Riding in a waka (canoe) is the perfect place to start thinking about what’s making it go. Why do some waka go faster than others? Is it the shape of the hull, what it’s made from, or is it your paddle that’s making the difference?
After a day exploring these ideas, as well as marine life, traditional fishing and navigation, one student said, “I have discovered that science could be much more fun than I thought.”
More than 2000 people have engaged with the Hoea te waka, piki te mātau (paddle a canoe, uplift the knowledge) project, which uses double hulled waka, kayaks and paddleboards to explore many science themes.
The programme was developed in Otago and trialed in Nelson, Auckland and other North Island venues. Over half of the participants were aged 13–18 years and were school students or from youth and community groups. About half identified themselves as Māori or Pasifika.
“My favorite part was looking through the microscopes at the plankton species - that is something I have never seen before and it gave a new perspective on science,” a participant said.
First of all, students learned how to stay safe around water. They talked about the environment their waka was travelling through, looked for evidence of a healthy or unhealthy environment, and were shown how to measure the water quality. Students also learned about traditional Māori environmental health measures and compared modern and traditional navigation methods.
“I actually look forward to going to science class now because I can relate it to something I enjoy that is helping keep and uphold the health of the moana and whenua,” another student said.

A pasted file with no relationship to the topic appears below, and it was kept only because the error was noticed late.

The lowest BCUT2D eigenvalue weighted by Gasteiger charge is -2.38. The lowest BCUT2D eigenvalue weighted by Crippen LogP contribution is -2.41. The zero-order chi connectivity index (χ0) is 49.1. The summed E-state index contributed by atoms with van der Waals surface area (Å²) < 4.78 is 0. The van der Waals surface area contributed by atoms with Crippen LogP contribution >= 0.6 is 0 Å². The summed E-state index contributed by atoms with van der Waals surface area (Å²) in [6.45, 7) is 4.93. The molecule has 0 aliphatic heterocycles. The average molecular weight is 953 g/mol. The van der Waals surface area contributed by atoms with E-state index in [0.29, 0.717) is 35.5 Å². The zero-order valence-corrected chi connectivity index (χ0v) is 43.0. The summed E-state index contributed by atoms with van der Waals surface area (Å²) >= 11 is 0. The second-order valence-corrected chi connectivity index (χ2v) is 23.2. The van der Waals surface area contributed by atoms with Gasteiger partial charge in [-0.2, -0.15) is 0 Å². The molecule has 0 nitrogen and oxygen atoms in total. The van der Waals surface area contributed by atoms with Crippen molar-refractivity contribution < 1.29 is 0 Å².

The students surveyed an area and discussed where different kai moana (seafood) species were found. They also practiced making and using nets, spears and traps from local materials and compared them with modern fishing gear.
Sharing traditional knowledge about caring for local environments was an important part of the course. Participants learned about marine protected areas in their region and were encouraged to be proactive in caring for the sea.
Hoea te waka, piki te mātau is a Ministry of Business, Innovation and Employment funded Unlocking Curious Minds contestable fund project led by the University of Otago. The leaders consulted more than 50 scientists, educators, community groups and iwi about the activities and themes, and partnered with many of these experts and enthusiasts to run the programmes.
Contact Sally Carson for more information.
Unlocking Curious Minds contestable fund
Unlocking Curious Minds supports innovative projects nationwide that excite and engage New Zealanders. It has a focus on young people who have fewer opportunities to be involved with science and technology. Read more